Blockchain Technologies Corp is the brainchild of Nick Spanos, and responsible for several innovative platforms including D.A.V.E Bitcoin ATM, Blockchain Apparatus: Custom Development Blockchain Platform and VoteWatcher.
CryptoSlate recently spoke with a representative of VoteWatcher to get a better understanding of how they aim to change the electoral process by incorporating blockchain technology.
It’s no secret that more companies and government agencies are aiming to integrate blockchain technology into the voting system.
In the past two weeks alone we have covered the use or ‘lack of’ blockchain technology in the Sierra Leone elections as well as Russia and West Virginia who are looking at piloting projects. One company that is making waves in the blockchain voting world is VoteWatcher.
They already have over 10,000 ballots scanned at over 20 events, so is this the answer that the blockchain voting world is seeking?
VoteWatcher aims to bring transparency and efficiency to the voting system. Their mission is to:
“Bring complete transparency to the modern electoral system and empower every voice by providing the most technologically advanced, reliable and secure voting mechanism in the world.”
They have already done three successful state party level elections in the United States and are looking to expand on a larger scale. They allow corporations and governments to use simple paper ballots coupled with blockchain technology. They are aiming for complete transparency, claiming that every step in the process is auditable, running off-the-shelf hardware and runs on fully open source code.
How are paper ballots recorded securely?
They have developed custom generated ballots that contain unique (non-identifying) tokens in the form of a QR code to prevent the same ballot from being scanned twice.
Once the voting machine has scanned the paper ballot, the voting unit is transferred to their chosen candidate on the blockchain. The tokens in the QR code unlock the “vote unit,” and they are recorded and tallied in real time.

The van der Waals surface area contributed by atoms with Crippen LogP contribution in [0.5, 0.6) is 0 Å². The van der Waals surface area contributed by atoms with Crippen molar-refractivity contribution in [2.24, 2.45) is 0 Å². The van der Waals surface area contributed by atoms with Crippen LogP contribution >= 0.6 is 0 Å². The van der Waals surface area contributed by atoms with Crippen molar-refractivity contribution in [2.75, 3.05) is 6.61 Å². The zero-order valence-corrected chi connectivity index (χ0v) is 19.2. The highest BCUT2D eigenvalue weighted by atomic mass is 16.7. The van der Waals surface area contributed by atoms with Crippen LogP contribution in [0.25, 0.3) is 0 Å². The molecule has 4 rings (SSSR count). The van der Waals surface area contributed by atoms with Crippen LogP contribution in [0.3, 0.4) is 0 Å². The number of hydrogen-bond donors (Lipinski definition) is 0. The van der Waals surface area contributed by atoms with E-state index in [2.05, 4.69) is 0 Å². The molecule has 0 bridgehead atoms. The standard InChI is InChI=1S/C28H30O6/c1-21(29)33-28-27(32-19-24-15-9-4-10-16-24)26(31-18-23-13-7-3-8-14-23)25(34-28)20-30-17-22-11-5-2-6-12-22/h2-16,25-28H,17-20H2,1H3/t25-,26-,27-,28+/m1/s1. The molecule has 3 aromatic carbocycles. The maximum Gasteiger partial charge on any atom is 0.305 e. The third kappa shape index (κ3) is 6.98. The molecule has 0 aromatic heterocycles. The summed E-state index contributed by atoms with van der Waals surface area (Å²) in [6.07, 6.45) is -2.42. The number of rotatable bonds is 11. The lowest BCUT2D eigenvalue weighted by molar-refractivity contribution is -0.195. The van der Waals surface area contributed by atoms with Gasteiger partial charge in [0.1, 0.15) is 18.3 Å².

Where will it be used?
In developing nations, there is a genuine problem with vote tampering and a lack of transparency in elections. Although it is not their sole focus when it comes to expanding, VoteWatcher has said that they will go where the people call them, however when asked if they were looking to expand to developing nations they noted that:
“Emerging democracies in Africa and Eastern Europe seem like a logical first step, but we can quickly deploy anywhere where there is a need for transparent, fraud-proof elections.”
Combatting Fake News
In light of the Facebook’s recent data breach with Cambridge Analytica, VoteWatcher is hoping to give citizens back their confidence in election outcomes.
To do this, they believe that blockchain voting is at least part of the answer. According to Spanos:
“It is the only unassailable system to give citizens ironclad confidence in election outcomes and provide stability and legitimacy to leaders, especially needed in this time of disinformation and “fake news” propaganda.”
VoteWatcher has already run three trial campaigns, although the numbers are small the outcomes are positive. Blockchain technology and voting is a decentralized match made in heaven. Whether or not VoteWatcher will be the first company to implement the technology on a larger scale successfully is yet to be determined.
Spanos told CryptoSlate:
“Blockchain voting can be used in both the corporate and nonprofit world, from fun applications like fan voting for All Star Athletic teams to serious business applications like proxy elections and shareholder votes. The sky is the limit when it comes to applications of blockchain voting. If you dream it, we can build it.”
It will be interesting to see the results when VoteWatcher launches on a larger scale.
Cover Photo by Arnaud Jaegers on Unsplash